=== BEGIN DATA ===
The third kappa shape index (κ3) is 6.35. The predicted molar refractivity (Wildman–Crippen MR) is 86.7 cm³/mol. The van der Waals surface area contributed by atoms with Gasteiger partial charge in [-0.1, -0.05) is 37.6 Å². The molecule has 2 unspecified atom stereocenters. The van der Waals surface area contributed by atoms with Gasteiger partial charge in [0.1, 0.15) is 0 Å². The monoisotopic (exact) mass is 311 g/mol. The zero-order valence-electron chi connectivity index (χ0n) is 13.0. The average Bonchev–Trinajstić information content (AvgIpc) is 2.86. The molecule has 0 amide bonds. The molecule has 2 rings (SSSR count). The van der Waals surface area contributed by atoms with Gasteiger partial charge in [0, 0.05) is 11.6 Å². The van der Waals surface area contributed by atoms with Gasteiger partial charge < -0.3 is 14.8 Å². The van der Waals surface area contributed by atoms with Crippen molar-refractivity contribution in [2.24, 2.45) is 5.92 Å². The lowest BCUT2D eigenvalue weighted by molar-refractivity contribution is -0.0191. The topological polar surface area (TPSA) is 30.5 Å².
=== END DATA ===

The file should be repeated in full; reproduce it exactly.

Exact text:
The third kappa shape index (κ3) is 6.35. The predicted molar refractivity (Wildman–Crippen MR) is 86.7 cm³/mol. The van der Waals surface area contributed by atoms with Gasteiger partial charge in [-0.1, -0.05) is 37.6 Å². The molecule has 2 unspecified atom stereocenters. The van der Waals surface area contributed by atoms with Gasteiger partial charge in [0.1, 0.15) is 0 Å². The monoisotopic (exact) mass is 311 g/mol. The zero-order valence-electron chi connectivity index (χ0n) is 13.0. The average Bonchev–Trinajstić information content (AvgIpc) is 2.86. The molecule has 0 amide bonds. The molecule has 2 rings (SSSR count). The van der Waals surface area contributed by atoms with Gasteiger partial charge in [0, 0.05) is 11.6 Å². The van der Waals surface area contributed by atoms with Gasteiger partial charge < -0.3 is 14.8 Å². The van der Waals surface area contributed by atoms with Crippen molar-refractivity contribution in [2.24, 2.45) is 5.92 Å². The lowest BCUT2D eigenvalue weighted by molar-refractivity contribution is -0.0191. The topological polar surface area (TPSA) is 30.5 Å².